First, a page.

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| 1 minute read


The Levelling Up and Regeneration Act brings together a number of aspirations from the heritage sector under one heading and alongside a wide range of administrative adjustments. In this, it resembles the Enterprise and Regulatory Reform Act of 2013: a mixed basket of reforms.

From a heritage perspective, one of the most interesting provisions is the removal of compensation being payable if a Building Preservation Notice (BPN) is served by a local authority, but the building does not end up being listed. An owner can face considerable delay to their project if this happens, as the listing status has to be determined. If the BPN is not upheld by a listing, then a lot of time has been spent – and to no end. If costs have been incurred, then the local authority is liable to pay compensation. Not any more.

Local authorities can now serve a BPN without fear of compensation being payable in such an event, and it’s likely more will be served. But there’s a catch: they have to consult Historic England first. Historic England has always worked alongside local authorities, and this tweak enables Historic England to give them a steer as to whether the BPN is liable to lead to a listing.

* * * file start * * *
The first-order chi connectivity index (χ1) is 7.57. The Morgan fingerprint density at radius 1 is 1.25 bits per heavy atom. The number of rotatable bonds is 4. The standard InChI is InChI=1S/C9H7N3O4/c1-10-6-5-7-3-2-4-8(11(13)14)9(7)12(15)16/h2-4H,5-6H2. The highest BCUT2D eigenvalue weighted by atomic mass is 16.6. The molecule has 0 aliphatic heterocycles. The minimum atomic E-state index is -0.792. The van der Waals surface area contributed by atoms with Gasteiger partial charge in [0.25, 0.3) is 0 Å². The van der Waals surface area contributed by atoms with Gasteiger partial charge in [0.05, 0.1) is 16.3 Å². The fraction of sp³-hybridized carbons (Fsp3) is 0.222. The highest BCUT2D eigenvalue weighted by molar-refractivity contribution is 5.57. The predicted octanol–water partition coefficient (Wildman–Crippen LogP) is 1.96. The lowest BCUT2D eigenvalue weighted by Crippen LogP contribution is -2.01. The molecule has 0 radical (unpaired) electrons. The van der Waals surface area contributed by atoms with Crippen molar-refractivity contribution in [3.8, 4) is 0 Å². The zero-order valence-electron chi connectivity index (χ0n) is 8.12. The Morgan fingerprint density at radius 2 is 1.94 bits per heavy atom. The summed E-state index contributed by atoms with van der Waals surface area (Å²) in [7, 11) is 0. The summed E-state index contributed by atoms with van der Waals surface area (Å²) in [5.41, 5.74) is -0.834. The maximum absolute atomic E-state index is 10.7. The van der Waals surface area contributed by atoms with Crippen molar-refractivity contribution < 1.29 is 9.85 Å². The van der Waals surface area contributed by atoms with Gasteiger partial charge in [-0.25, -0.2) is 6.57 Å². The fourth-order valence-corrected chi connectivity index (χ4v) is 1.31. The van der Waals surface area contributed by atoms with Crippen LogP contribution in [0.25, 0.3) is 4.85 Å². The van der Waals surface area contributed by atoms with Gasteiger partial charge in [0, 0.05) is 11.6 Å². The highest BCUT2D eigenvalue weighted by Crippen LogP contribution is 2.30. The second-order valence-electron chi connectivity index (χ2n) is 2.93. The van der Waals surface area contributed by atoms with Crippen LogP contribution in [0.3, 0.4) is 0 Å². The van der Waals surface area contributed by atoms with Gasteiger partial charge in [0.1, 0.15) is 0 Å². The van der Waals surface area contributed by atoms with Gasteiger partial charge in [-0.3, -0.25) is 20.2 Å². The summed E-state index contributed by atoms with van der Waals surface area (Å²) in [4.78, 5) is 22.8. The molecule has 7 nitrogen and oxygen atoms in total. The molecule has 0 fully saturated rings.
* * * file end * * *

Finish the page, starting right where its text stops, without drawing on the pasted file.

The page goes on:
As ever, knowing just where you stand as regards the likely heritage significance of your building is really desirable. This Levelling Up change makes this even more true. This subtle change makes it even more important to gauge likely claims to heritage significance. The message is clear: don’t leave things to chance – get an informed steer on whether you have a future listed building on your hands as early as you can. Informed assessment is a shrewd investment.


central government, local authorities, heritage, planning, insight, lurb